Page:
Young animal lovers will eat this book with a spoon. Hand it to readers who enjoyed A Boy Called Bat by Elana K. Arnold (Walden Pond, 2017), which also features a neurodiverse character obsessed with animals.
Readers who enjoyed the adventures of a former homeschooler starting middle school in graphic novel All's Fair in Middle School by Victoria Jamieson (Dial, 2017) will also be interested in Emma's journey.
And readers who like school stories about unlikely friends like Save Me a Seat by Sarah Weeks and Gita Varadarajan (Scholastic, 2016) will love reading about Emma's quest to make a friend.
It's time for another update on my Romance Project! In 2019, I started a project to read more romance novels in order to become more familiar with this super popular and fast-growing genre. I posted my first update a couple of months ago and it's time to update you again with the titles I have been reading and enjoying. If you have suggestions for titles or authors I should read (particularly LGBT titles - I would love to read some in honor of Pride Month!), let me know in comments!
(Please note that although this IS #MiddleGradeMay, these are decidedly adult titles and NOT middle grade!)
My first Alyssa Cole for the Romance Project and it won't be the last! I really enjoyed this modern romance with a strong, STEM-focused female lead. When Naledi starts getting emails claiming that she's betrothed to the prince of an African country, she's sure she's getting scammed. Meanwhile, Prince Thabiso is trying to track down the woman he's been betrothed to since they were children since his parents are insisting that he marry soon. It's an enjoyable romp that includes epidemiology and a private plane, so yes, please.
This book has made me a huge Christina Lauren fan and I'm going to now seek out all their books. This modern romantic comedy stars Hazel - a wild and wacky 3rd grade teacher who knows she's a little much sometimes - and Josh - a focused physical therapist and brother to Hazel's best friend. Hazel and Josh know they're nothing alike and completely undateable, but when Josh catches his long-term girlfriend cheating on him and Hazel tries to cheer him up, they spark up a friendship. This is a fun and funny steamy romance with such loveable characters that I couldn't put it down. This would make a great beach or airplane read.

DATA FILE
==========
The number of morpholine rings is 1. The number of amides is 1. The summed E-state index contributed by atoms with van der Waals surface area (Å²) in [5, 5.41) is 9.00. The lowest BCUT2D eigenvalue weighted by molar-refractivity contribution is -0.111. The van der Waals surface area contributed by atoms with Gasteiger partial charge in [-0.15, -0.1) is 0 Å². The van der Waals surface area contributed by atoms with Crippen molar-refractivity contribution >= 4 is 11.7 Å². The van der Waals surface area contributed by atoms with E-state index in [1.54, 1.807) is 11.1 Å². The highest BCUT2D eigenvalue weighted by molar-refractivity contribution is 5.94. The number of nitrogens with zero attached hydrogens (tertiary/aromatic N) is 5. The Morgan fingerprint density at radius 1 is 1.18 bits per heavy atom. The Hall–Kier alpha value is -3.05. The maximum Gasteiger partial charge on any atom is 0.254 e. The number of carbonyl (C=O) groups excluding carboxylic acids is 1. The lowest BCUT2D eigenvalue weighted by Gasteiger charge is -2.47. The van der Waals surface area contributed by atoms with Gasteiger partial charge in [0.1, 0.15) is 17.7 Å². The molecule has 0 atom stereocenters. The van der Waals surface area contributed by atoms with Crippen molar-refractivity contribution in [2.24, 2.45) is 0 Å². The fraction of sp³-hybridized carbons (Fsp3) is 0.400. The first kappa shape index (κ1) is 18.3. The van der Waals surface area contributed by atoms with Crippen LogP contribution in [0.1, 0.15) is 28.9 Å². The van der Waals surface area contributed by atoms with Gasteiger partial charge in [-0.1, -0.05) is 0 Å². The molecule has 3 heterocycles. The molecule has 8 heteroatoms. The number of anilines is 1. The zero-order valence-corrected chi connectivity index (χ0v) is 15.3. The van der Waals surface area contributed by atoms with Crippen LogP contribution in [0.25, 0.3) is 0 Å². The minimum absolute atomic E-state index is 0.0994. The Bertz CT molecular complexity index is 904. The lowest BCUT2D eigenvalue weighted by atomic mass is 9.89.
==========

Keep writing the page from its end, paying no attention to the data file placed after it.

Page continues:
Now this is a historical romance that I really enjoyed with a feminist slant and a heroine with a true sense of agency. Having entered the "spinster years" of her late 20s, Lady Calpurnia has all but given up on marriage. When her little sister happily announces her engagement, Callie starts to wonder what her impeccable reputation is doing for her if she's never going to be married. So, at her brother's urging, Callie starts a list of activities she would do if she was not worried about her reputation. Activities that a lady would NEVER do. Things like shooting a gun, drinking whiskey, and fencing. And then Callie starts to check activities off the list. This book was recommended to me by romance readers for a more feminist historical romance and it definitely checked all the boxes!
See, I told you that wouldn't be my last Alyssa Cole, and I enjoyed this one even more than the first Reluctant Royals book. This standalone sequel features Ledi's best friend Portia who is tired of being a fuck-up. When she gets the opportunity to apprentice at an armory in Scotland, she takes it and decides to debut the New Portia - no drinking, no men, just concentrating on her career and not letting anyone down. But she definitely didn’t bargain on a smokin’ silver fox of a boss and the instant connection they would feel... and she DEFINITELY didn't bargain for the fact that he would turn out to be the lost lost heir to a dukedom.
Have suggestions for me? I'd love to hear what titles and authors you recommend! Particularly LGBT, but any suggestions welcome!